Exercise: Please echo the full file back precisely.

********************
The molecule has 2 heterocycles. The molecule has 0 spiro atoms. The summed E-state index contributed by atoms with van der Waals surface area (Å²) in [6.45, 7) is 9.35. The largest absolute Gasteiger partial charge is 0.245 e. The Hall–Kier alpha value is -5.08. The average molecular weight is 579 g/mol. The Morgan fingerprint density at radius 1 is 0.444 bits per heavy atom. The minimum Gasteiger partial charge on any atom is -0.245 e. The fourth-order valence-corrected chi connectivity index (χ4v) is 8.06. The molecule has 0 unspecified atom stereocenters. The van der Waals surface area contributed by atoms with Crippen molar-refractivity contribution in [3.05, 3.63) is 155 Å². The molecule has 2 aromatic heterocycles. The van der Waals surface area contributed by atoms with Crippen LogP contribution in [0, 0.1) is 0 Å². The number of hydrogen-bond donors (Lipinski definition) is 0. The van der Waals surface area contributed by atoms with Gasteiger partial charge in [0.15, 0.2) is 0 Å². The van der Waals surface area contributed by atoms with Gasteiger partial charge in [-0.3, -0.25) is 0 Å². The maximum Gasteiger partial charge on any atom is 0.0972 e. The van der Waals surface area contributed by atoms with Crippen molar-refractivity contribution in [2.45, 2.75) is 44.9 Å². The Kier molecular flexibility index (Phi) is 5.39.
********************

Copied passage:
The molecule has 2 heterocycles. The molecule has 0 spiro atoms. The summed E-state index contributed by atoms with van der Waals surface area (Å²) in [6.45, 7) is 9.35. The largest absolute Gasteiger partial charge is 0.245 e. The Hall–Kier alpha value is -5.08. The average molecular weight is 579 g/mol. The Morgan fingerprint density at radius 1 is 0.444 bits per heavy atom. The minimum Gasteiger partial charge on any atom is -0.245 e. The fourth-order valence-corrected chi connectivity index (χ4v) is 8.06. The molecule has 0 unspecified atom stereocenters. The van der Waals surface area contributed by atoms with Crippen molar-refractivity contribution in [3.05, 3.63) is 155 Å². The molecule has 2 aromatic heterocycles. The van der Waals surface area contributed by atoms with Crippen LogP contribution in [0, 0.1) is 0 Å². The number of hydrogen-bond donors (Lipinski definition) is 0. The van der Waals surface area contributed by atoms with Gasteiger partial charge in [0.15, 0.2) is 0 Å². The van der Waals surface area contributed by atoms with Gasteiger partial charge in [-0.3, -0.25) is 0 Å². The maximum Gasteiger partial charge on any atom is 0.0972 e. The van der Waals surface area contributed by atoms with Crippen molar-refractivity contribution in [2.45, 2.75) is 44.9 Å². The Kier molecular flexibility index (Phi) is 5.39.